An organic grocery store will open in downtown Rock Island, Mayor Dennis Pauley said Tuesday during his annual State of the City address. Healthy Harvest Urban Farms of East Moline will add a second location at 1616 2nd Ave., Pauley said during a joint meeting of the city’s Rotary and Kiwanis clubs.
“It’s been very busy this year — there’s a lot going on,” he said.
Beth Payne, administration director of Renaissance Rock Island, said the grocery store’s owner, Chad Summers, signed a lease last week for a space of about 5,000 square feet at 1616 2nd Ave. The store also will offer classes for people to learn to grow organic gardens.
“We just didn’t have enough space to do what we were doing," Summers said.
Summers and his partner and son, Nieko, 22, are both enthusiastic about making sure people have access to organic food and the knowledge to grow it themselves.
“I want to be a champion for people to find healthy foods,” Summers said. “I’m really, really big on spreading the knowledge.”
The site will open slowly in the coming weeks with indoor classes.
“In April and May, we’ll start to have full shelves,” he said.
Pauley noted other highlights:
• Despite Illinois’ financial problems, he said Rock Island is working with a balanced budget and a strong AA2 bond rating. He said this means the city can fund its pension obligations, maintain its financial reserves as well as review each job opening in an effort to reduce expenses. “2016 will be the fifth year in a row where the city of Rock Island has not increased the property tax rate,” he said. “That’s a pretty good record, five years in a row.”
• The city still is in line to get a Walmart Supercenter at 11th Stree and 40th Avenue, in spite of the retailer’s recent announcement that 154 stores are closing around the country, most of which are smaller Walmart Express stores. "Ours is a superstore. They open 120 of those a year, and a few weeks ago their surveyors were out at the site so we’re still in line to get that store,” he said.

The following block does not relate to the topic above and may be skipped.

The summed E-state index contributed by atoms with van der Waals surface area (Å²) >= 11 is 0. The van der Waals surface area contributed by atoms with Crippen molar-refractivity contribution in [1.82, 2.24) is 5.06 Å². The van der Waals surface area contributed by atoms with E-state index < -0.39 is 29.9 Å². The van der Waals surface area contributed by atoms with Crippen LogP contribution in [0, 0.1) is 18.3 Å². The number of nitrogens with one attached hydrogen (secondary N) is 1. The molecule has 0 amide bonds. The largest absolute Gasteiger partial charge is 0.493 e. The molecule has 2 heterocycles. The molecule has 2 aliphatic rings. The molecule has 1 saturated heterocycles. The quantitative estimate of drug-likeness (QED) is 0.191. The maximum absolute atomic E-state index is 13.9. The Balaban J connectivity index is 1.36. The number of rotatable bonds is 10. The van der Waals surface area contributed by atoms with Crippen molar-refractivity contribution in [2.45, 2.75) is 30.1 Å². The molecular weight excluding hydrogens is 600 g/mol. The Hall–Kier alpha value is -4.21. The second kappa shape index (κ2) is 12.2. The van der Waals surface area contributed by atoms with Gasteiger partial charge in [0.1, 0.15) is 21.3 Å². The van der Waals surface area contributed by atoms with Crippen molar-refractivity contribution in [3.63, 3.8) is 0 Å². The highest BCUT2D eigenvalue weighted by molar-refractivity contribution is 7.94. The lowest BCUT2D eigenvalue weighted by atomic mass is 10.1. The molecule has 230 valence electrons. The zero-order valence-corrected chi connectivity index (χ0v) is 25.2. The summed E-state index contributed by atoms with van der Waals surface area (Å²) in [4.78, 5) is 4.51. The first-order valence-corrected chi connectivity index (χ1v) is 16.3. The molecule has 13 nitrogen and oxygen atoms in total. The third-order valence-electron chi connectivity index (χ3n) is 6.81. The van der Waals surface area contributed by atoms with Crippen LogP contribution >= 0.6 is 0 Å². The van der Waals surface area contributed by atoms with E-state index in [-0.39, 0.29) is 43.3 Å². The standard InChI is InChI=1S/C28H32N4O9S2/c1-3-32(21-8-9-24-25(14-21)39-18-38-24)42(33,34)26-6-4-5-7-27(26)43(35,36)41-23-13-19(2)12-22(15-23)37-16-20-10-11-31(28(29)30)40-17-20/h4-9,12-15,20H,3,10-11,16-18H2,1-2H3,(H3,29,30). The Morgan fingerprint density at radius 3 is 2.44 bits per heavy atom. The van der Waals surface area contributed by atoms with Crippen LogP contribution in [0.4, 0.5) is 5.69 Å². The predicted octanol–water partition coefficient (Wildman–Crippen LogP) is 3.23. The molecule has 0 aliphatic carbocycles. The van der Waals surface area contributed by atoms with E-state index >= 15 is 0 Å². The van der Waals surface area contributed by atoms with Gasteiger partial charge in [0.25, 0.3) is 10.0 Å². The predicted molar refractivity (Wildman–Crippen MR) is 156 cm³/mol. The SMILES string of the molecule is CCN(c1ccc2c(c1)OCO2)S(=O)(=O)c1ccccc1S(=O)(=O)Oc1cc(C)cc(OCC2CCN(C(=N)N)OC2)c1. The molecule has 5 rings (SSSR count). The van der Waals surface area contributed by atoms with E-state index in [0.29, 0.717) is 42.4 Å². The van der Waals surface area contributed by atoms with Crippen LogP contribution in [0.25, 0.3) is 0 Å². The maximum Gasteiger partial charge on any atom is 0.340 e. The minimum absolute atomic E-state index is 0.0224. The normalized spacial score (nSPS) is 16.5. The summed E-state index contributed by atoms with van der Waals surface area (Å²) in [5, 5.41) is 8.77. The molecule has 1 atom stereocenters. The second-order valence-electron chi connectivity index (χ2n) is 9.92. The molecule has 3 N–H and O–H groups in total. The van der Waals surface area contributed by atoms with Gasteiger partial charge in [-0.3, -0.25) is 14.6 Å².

• The city’s fire department has improved its rating, which means residents and business owners could see a reduction in insurance premiums. The rating is a prime factor used to attract new businesses, he said.
• The city’s recently opened police station offers a bigger lobby with better access, a large parking lot, and a state-of-the-art crime lab.
• Eight new restaurants have opened around the city, along with nine new businesses in downtown and about 14 others around the city.
Residents offered their reactions after the speech. Architect Lo Milani said “there was a lot more accomplished than most of us realize,” he said. “We’re all busy and don’t always notice the small things that grow in number.”
Educator Virginia Jarrett likes hearing about the city’s growth, but she worries about a lack of input from those who pay taxes but don’t earn a lot of money.
“What are their needs?” she asked. “They’re struggling to get more education and better jobs — how are we really relating to them?”